Skip to main content

Satellite Reign now has a four-player co-op multiplayer mode

Audio player loading…

One of the stretch goals in the 2013 Kickstarter for the cyberpunk RTS Satellite Reign was co-op multiplayer. Sadly, it didn't happen: The goal was $1 million, and the campaign raised only $610,000. But developer 5 Lives Studios decided to go ahead and do it anyway, and online player is now in open beta and will soon go into full release. 

Online co-op play has actually been in development for awhile now, but was only rolled out to the main branch of the game this week, so 5 Lives could take advantage of more widespread testing now that the most critical issues have been addressed. Players will now have the choice of starting either a single-player or multiplayer game; selecting multiplayer will then give the option to either host a game with an existing save, or join another one as a client. 

“We were having issues for some time with random disconnections, as well as an issue where clients would suddenly see everything stop (e.g. agents not responding, enemies and civs standing still), but everything is fine for the host. We're fairly confident we've solved this issue, but if anyone experiences this, please let us know,” the studio wrote. “We're also aware that you may not be able to see games hosted in other regions. We're using the Unity networking system, which uses their own relay servers, located around the world. Currently, games hosted in other regions don't seem to be showing up in the server browser—however games hosted by overseas Steam friends should be visible if you change the filtering to 'Friends.' We've contacted Unity about possible solutions.”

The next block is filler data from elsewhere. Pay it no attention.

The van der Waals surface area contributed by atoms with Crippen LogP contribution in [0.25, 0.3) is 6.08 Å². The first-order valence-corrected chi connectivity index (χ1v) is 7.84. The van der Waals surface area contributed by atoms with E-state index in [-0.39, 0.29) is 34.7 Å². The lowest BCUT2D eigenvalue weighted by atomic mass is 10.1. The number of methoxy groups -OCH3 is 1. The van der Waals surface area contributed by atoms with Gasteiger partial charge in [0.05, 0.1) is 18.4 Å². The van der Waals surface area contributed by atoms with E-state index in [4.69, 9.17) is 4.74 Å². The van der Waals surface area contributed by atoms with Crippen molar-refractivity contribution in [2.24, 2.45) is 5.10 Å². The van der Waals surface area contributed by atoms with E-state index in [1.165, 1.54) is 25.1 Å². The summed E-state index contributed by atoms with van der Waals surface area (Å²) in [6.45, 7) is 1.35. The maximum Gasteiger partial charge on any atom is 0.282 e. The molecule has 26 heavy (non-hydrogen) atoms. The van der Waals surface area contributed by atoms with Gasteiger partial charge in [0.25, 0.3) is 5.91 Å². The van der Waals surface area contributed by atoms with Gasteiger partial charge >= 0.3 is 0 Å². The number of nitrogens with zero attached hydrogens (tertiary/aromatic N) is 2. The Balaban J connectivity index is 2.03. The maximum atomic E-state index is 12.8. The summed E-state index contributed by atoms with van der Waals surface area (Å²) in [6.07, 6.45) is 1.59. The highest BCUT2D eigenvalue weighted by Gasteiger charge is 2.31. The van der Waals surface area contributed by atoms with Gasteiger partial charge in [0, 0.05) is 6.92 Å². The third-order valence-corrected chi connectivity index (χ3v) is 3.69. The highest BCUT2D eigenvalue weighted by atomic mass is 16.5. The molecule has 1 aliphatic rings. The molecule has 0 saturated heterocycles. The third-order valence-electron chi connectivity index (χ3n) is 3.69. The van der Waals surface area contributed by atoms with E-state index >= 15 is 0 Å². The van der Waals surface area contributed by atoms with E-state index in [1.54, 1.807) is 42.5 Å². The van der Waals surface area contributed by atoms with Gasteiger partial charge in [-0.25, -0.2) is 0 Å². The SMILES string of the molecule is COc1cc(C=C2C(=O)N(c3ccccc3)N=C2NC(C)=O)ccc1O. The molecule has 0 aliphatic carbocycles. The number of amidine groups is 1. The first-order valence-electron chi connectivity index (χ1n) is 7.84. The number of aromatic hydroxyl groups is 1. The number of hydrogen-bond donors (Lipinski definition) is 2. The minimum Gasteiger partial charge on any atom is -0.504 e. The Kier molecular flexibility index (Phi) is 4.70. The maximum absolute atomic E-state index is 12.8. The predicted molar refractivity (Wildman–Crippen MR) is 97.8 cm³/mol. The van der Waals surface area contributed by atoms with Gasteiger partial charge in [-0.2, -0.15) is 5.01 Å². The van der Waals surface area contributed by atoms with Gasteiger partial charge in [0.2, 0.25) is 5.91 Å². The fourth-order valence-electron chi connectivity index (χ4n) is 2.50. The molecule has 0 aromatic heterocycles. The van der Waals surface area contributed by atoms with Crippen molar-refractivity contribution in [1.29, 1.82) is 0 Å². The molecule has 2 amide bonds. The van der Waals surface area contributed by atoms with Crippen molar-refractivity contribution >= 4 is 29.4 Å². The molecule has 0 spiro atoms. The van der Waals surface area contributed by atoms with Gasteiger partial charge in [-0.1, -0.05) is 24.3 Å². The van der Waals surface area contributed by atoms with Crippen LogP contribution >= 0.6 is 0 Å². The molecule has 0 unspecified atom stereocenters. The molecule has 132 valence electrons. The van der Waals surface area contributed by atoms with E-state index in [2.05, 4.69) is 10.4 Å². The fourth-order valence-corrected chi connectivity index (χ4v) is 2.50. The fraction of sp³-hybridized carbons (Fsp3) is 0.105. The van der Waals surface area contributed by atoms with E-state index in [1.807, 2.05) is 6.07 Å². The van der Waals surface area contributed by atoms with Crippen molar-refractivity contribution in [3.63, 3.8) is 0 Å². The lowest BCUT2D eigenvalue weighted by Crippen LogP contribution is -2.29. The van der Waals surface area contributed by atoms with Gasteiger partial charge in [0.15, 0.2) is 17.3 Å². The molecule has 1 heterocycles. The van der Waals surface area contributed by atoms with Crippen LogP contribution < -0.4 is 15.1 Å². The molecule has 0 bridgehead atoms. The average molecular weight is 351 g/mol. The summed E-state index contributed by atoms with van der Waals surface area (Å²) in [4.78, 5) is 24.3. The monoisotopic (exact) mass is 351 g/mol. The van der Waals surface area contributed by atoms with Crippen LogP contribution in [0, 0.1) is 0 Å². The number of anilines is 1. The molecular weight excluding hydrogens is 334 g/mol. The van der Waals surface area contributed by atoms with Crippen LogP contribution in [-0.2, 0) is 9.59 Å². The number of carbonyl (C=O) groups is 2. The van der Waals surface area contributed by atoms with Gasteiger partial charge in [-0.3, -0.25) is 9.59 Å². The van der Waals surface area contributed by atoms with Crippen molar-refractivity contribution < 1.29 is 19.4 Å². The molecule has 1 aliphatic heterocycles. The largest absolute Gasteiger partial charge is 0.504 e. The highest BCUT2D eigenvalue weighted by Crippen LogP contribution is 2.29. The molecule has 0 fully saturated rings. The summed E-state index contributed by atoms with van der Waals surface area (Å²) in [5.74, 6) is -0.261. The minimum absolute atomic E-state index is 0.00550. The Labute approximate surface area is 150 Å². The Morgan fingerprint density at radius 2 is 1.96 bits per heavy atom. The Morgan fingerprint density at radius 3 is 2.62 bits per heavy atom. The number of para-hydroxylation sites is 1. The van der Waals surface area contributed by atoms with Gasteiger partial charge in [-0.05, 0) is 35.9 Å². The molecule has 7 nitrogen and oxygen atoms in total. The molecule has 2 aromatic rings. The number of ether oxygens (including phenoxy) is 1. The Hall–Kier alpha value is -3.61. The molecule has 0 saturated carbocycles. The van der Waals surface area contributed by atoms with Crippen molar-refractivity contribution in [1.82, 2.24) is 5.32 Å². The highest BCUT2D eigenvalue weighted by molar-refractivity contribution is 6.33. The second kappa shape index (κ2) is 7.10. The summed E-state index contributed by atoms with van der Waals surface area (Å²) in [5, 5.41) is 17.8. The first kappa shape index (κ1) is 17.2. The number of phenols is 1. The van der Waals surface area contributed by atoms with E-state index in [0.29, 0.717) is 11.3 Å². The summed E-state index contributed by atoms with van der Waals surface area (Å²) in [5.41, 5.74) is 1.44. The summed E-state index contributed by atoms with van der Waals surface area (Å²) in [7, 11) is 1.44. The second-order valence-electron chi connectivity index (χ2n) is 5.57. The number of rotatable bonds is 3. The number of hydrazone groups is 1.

A full rollout date hasn't been announced but the team said co-op multiplayer will “officially” launch at the end of the week, which is just about upon us. A co-op open beta feedback thread is available here

Thanks, PC Invasion.

Andy Chalk
Andy Chalk

Andy has been gaming on PCs from the very beginning, starting as a youngster with text adventures and primitive action games on a cassette-based TRS80. From there he graduated to the glory days of Sierra Online adventures and Microprose sims, ran a local BBS, learned how to build PCs, and developed a longstanding love of RPGs, immersive sims, and shooters. He began writing videogame news in 2007 for The Escapist and somehow managed to avoid getting fired until 2014, when he joined the storied ranks of PC Gamer. He covers all aspects of the industry, from new game announcements and patch notes to legal disputes, Twitch beefs, esports, and Henry Cavill. Lots of Henry Cavill.